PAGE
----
(Note: This is a post for all you who have wondered what I am and where I am from. This is also a post for all of those unaccepting people who still think I am German. But most and foremost, this is a post for everyone seeking an answer to their bilingual identiy.)
It’s said that the strongest story you have to tell is your own story. Everyone has a unique history, an original skill set, and a story behind growing up.
I grew up bilingual with an American father and a German mother. Most people who meet me in the US assume I am American. Most people who meet me in Germany assume I am German. I don’t have an accent when I speak either language. My identity is formed of two cultures. I belong to two great nations and wouldn’t want to give this up for a million.
Most of my childhood and teenage years were spent in Germany. But the first language I ever learned was English. My German was horrible when we were down in New Mexico. At the tender age of 4 ½ half years, my family moved over to Bremerhaven/ Germany and I must have had some difficulties in pronouncing German words and speaking it. But when I was six, I joined the local German elementary school. About 13 years later I was to graduate from the German gymnasium with the highest school degree obtainable in Germany. While all my primary education is based on the German school system, all of my secondary is not. I attended American college by choice and was able to finish with a Bachelor’s degree after 3 ½ years of hard studying.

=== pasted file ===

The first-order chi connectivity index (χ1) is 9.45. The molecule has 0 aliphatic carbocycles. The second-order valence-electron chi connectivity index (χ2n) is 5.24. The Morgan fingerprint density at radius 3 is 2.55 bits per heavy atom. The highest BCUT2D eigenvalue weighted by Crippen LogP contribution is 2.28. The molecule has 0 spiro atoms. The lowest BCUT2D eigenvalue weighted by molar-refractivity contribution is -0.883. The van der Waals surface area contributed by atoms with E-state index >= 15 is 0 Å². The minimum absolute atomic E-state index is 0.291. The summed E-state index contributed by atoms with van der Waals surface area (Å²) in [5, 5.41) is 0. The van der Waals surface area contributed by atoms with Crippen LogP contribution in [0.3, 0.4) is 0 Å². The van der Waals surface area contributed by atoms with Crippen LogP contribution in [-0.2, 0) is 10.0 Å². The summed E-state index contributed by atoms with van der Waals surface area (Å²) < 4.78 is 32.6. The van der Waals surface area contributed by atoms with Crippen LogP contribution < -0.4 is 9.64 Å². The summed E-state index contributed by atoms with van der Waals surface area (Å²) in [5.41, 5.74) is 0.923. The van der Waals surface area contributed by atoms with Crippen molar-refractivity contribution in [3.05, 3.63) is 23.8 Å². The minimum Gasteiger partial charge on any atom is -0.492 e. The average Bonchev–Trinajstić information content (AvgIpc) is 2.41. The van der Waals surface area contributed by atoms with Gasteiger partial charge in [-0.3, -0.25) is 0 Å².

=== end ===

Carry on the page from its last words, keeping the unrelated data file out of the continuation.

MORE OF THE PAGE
Needless to say, I love my life. It’s said that the strongest story you have to tell is your own story. Well, I think I started off great when being raised in the way I was. In a bicultural family, life is never boring. It’s not only about the language you speak, but the excitement you feel when dreaming about a life in the other country. And just the fact that you are able to take in both without giving up one another – priceless. At a young age, I felt that my family was different than the ones we were typically surrounded by. Sure, you had the normal military families, who moved around a lot and got to see Japan and Guam. But then you also had the German farmer’s families, who were rather sedentary and settled. You also had similar families like us – one parent German, the other American – whom it was easier to connect to. But by far, we were a minority.
Being raised bilingual certainly had its advantages. Getting ahead of others in school during our English lessons, for one. But it was also the recipe for failure as most teachers expected us, my sisters and me, to be perfect when speaking the language and always turned to us when a classmate didn’t know the answer. In hindsight, I don’t know how I would have handled the situation better. It’s impossible for a child or teenager to know every single word in either of their native languages. I realize that now.
Just like learning a new language takes time and effort, so does maintaining one’s native language. So I started working on it. Reading more books, learning the vocabulary. Because just speaking it wasn’t enough, it took more than that. I also had to work to get rid of my German accent when I spoke English. Going to German schools and exclusively living in Germany had brought that out. I sometimes still have one after a longer stay in the motherland. Not so much after a longer stay in the fatherland.